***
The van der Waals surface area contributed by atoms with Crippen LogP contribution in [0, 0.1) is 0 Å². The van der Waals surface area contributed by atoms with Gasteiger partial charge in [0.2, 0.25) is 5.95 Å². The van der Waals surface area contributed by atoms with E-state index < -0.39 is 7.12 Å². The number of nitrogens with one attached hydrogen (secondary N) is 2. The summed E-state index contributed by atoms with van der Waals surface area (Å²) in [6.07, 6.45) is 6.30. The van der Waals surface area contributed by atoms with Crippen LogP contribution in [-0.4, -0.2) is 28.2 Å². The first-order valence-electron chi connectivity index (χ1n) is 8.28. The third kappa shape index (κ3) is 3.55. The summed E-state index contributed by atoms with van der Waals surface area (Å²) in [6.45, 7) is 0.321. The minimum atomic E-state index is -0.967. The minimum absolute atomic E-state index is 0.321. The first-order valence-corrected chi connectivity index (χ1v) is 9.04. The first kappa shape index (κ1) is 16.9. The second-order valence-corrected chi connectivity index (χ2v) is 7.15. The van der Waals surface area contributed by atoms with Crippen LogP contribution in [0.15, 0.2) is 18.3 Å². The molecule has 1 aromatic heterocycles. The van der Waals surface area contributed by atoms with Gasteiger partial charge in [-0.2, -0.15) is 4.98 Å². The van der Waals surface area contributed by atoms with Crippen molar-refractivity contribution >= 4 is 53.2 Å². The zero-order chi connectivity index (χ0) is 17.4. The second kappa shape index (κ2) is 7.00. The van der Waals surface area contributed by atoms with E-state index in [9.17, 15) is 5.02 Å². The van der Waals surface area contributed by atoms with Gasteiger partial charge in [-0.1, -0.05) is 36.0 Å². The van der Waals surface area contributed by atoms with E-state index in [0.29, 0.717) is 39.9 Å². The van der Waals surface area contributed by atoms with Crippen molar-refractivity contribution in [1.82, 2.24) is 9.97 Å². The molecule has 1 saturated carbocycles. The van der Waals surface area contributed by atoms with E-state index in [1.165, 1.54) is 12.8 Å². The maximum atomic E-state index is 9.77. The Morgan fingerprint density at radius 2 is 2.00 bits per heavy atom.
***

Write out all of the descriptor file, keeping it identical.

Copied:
The van der Waals surface area contributed by atoms with Crippen LogP contribution in [0, 0.1) is 0 Å². The van der Waals surface area contributed by atoms with Gasteiger partial charge in [0.2, 0.25) is 5.95 Å². The van der Waals surface area contributed by atoms with E-state index < -0.39 is 7.12 Å². The number of nitrogens with one attached hydrogen (secondary N) is 2. The summed E-state index contributed by atoms with van der Waals surface area (Å²) in [6.07, 6.45) is 6.30. The van der Waals surface area contributed by atoms with Crippen LogP contribution in [-0.4, -0.2) is 28.2 Å². The first-order valence-electron chi connectivity index (χ1n) is 8.28. The third kappa shape index (κ3) is 3.55. The summed E-state index contributed by atoms with van der Waals surface area (Å²) in [6.45, 7) is 0.321. The minimum atomic E-state index is -0.967. The minimum absolute atomic E-state index is 0.321. The first-order valence-corrected chi connectivity index (χ1v) is 9.04. The first kappa shape index (κ1) is 16.9. The second-order valence-corrected chi connectivity index (χ2v) is 7.15. The van der Waals surface area contributed by atoms with Crippen LogP contribution in [0.15, 0.2) is 18.3 Å². The molecule has 1 aromatic heterocycles. The van der Waals surface area contributed by atoms with Gasteiger partial charge in [-0.2, -0.15) is 4.98 Å². The van der Waals surface area contributed by atoms with Crippen molar-refractivity contribution >= 4 is 53.2 Å². The zero-order chi connectivity index (χ0) is 17.4. The second kappa shape index (κ2) is 7.00. The van der Waals surface area contributed by atoms with E-state index in [9.17, 15) is 5.02 Å². The van der Waals surface area contributed by atoms with Gasteiger partial charge in [-0.1, -0.05) is 36.0 Å². The van der Waals surface area contributed by atoms with E-state index in [0.29, 0.717) is 39.9 Å². The van der Waals surface area contributed by atoms with Crippen molar-refractivity contribution in [1.82, 2.24) is 9.97 Å². The molecule has 1 saturated carbocycles. The van der Waals surface area contributed by atoms with E-state index in [1.165, 1.54) is 12.8 Å². The maximum atomic E-state index is 9.77. The Morgan fingerprint density at radius 2 is 2.00 bits per heavy atom.